Original Research ARTICLE
Change in the Lipid Transport Capacity of the Liver and Blood during Reproduction in Rats
- 1Department of Biological Science, Auburn University, Auburn, AL, United States
- 2School of Kinesiology, Auburn University, Auburn, AL, United States
To support the high energetic demands of reproduction, female mammals display plasticity in many physiological processes, such as the lipid transport system. Lipids support the energy demands of females during reproduction, and energy and structural demands of the developing offspring via the placenta in utero or milk during the suckling period. We hypothesized that key proteins supporting lipid transport in reproductive females will increase during pregnancy and lactation, but drop to non-reproductive levels shortly after reproduction has ended. We compared the relative protein levels of liver-type cytosolic fatty acid transporter (L-FABPc), plasma membrane fatty acid transporter (FABPpm), fatty acid translocase (FAT/CD36) in the liver, a key site of lipid storage and synthesis, and free fatty acid transporter albumin and triglyceride transporter [represented by apolipoprotein B (apoB)] levels in serum in reproductive Sprague-Dawley rats during late pregnancy, peak-lactation, and 1-week post-lactation as well as in non-reproductive rats. We found that all lipid transporter levels were greater in pregnant rats compared to non-reproductive rats. Lactating rats also showed higher levels of FAT/CD36 and FABPpm than non-reproductive rats. Moreover, all fat transporters also dropped back to non-reproductive levels during post-lactation except for FAT/CD36. These results indicate that fat uptake and transport capacities in liver cells are elevated during late gestation and lactation. Liver lipid secretion is up-regulated during gestation but not during lactation. These data supported the plasticity of lipid transport capacities in liver and blood during reproductive stages.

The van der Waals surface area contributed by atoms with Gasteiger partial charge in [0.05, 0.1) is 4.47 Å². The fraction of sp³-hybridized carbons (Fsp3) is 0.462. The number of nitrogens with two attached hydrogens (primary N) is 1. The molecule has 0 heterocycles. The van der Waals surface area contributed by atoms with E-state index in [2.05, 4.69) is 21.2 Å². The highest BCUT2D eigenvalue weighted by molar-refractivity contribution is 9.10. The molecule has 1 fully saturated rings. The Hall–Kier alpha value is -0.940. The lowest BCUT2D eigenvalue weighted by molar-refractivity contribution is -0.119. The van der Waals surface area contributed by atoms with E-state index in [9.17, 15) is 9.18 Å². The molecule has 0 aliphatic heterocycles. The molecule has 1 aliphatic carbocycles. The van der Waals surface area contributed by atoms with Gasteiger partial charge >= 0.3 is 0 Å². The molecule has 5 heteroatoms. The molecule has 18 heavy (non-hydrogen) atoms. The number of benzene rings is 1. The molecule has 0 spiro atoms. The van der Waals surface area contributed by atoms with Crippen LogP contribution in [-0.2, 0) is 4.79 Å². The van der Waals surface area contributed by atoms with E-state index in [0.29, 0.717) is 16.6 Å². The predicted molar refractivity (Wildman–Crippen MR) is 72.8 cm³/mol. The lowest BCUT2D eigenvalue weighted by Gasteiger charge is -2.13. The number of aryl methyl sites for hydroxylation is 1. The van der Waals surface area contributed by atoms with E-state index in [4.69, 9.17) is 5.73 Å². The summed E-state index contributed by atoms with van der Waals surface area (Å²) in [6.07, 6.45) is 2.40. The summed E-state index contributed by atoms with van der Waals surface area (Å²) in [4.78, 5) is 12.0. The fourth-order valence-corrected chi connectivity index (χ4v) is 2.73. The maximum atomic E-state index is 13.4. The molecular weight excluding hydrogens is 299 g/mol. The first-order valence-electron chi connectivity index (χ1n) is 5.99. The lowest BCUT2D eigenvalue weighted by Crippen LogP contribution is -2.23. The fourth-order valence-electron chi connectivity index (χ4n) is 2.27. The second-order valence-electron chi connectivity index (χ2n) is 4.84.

To meet the energetic and resource demands of reproduction, female mammals display considerable morphological and physiological flexibility. Morphological changes include an increase in the size of the uterus, development of the placenta, growth of mammary tissue, and increased capacity of the gastrointestinal tract (Speakman, 2008). Physiological changes include increased blood volume and circulating hemoglobin, up-regulation of antibody production, and change in pattern of nutrient handling and synthesis (Knobil and Neill, 2006; Zhang and Hood, 2016). These changes are typically short lived and regress shortly after gestation and/or lactation has ended.
For all mammalian species, successful reproduction requires that a mother's pattern of nutrient delivery match her offspring's requirement for growth and development. In general, the demands of early tissue accretion and development in utero are met with glucose and amino acids (Battaglia and Meschia, 1978; Brett et al., 2014). The amount of lipid that is transferred across the placenta is typically low relative to the other macronutrients (Girard et al., 1992). Nevertheless, lipids play a critical role in nervous system development (Girard et al., 1992; Brett et al., 2014). During lactation, several mammalian taxa display a short spike in fat transfer via colostrum followed by an immediate drop in the fat content of mature milk (Oftedal, 1984; Nicholas and Hartmann, 1991; Skibiel and Hood, 2013). The fat content of mature milk then remains stable or increases until the young starts consuming solid food. At the point just before pups begin consuming solid food, the percent fat in milk exceeds that of carbohydrate and protein in nearly all rodents studied to date (Oftedal, 1984; Oftedal and Iverson, 1995; Kunz and Hood, 2000; Skibiel and Hood, 2013; but see Hood et al., 2014). Fat is energy dense and thus, high fat milk supports rapid growth.